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    • December 4, 2019

    Days are getting shorter, temperatures are getting cooler, and rain is starting to fall. These changes are welcomed by many species that thrive in this wetter, chillier weather. We encourage all of you to get outside, enjoy this changing weather, and see these great plants and animals for yourself! Here are our favorite photos submitted through the online field survey form during November:

    Frontal closeup of Del Norte salamander

    Plethodon elongatus – Del Norte salamander
    Submitted by Mark Raggon of the United States Forest Service

    Mark snapped a close-up of this juvenile Del Norte salamander, a California Species of Special Concern, near the California Oregon border in Del Norte county. This species inhabits the very northwestern portion of the state in Del Norte, Siskiyou, Humboldt, and Trinity counties. Del Norte salamanders are lungless salamanders, so they breathe through their skin and tissues surrounding their mouths! Because of this unique way of respiration, they must live in wet terrestrial environments and remain mostly inactive during hotter months. Little activity combined with short limbs make for a fairly sedentary lifestyle. Studies have shown that the Del Norte salamander stays within a 7.5 square meter area within a year. This is only about a 24-foot square! Populations of this species are sensitive, yet stable even though logging is a cause of habitat loss and disturbance. Thank you, Mark, for the great picture of this neat species!

    subalpine fir

    Abies lasiocarpa var. lasiocarpa – subalpine fir
    Submitted by Dana York

    This evergreen tree was found by Dana while hiking along a portion of the Pacific Crest Trail in Siskiyou County. It is listed as a 2B.3 (Rare or Endangered in California but common elsewhere; not very threatened in California) in the California Rare Plant Ranking system. In California, Abies lasiocarpa var. lasiocarpa is restricted to meadows and subalpine coniferous forests in Siskiyou County. Like many firs, A. lasiocarpa var. lasiocarpa creates cones that are wind pollinated, often in early summer. Once fully mature these cones begin to fall apart releasing winged seeds dispersing with help from the wind. Thank you, Dana, for sharing this amazing find from your hike!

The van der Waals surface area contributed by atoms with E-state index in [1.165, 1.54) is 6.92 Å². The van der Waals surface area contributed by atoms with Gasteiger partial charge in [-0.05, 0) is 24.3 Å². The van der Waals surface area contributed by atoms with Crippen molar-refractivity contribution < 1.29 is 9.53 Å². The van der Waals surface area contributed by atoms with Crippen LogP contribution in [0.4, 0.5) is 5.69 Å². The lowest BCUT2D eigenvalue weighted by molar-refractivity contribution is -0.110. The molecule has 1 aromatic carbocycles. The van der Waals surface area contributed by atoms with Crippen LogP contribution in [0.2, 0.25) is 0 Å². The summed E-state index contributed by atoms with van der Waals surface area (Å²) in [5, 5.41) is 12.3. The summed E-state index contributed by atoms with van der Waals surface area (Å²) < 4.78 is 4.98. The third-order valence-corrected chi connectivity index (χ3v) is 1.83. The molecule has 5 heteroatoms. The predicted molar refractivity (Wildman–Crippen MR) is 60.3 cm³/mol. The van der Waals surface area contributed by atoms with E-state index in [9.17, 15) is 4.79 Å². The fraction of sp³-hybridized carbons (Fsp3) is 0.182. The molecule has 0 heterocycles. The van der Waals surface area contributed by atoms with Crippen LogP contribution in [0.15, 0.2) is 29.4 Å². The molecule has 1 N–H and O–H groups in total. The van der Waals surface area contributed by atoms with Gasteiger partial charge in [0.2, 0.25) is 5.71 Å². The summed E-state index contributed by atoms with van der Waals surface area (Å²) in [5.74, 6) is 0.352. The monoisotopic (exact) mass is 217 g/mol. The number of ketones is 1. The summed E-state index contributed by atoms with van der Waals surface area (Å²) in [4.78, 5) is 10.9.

Categories: Contributor Spotlight
    • October 31, 2019

    A porcupine with long quills on the forest floor - © Laura Cockiell, all rights reserved

    Erethizon dorsatum – North American porcupine

    Submitted by Laura Cockrell, California Department of Fish and Wildlife

    This special critter was observed sporting an eccentric hair style during a deer spotlighting survey in Glenn county. Porcupines are typically found in coniferous forests, creating dens out of roots, branches, rocks, or logs. They are nocturnal which is why spotlight surveys are a common detection method of this species. Their quills, which is their most distinguishable characteristic, can grow up to a foot long! They use these quills for self-defense by shaking and rattling them. If this noise isn’t effective, porcupines are known to charge backwards into predators. Ouch!

    North American porcupines populations appear to be declining, possibly due to habitat loss, depredation, rodenticide, and low reproductive potential. Some perceive the porcupine as a nuisance to timber lands, but recent studies have found that their eating habits actually benefit ecosystem structure. Little is known about the distribution of this elusive species (they are known to rest up in trees – you may have to look up to find one!), so be sure to submit your sightings to us if you ever come across a porcupine! Currently, the database has 519 porcupine occurrences, mainly in northern California and throughout the Sierra Nevada mountains. Thank you, Laura, for snapping a shot of this unique species!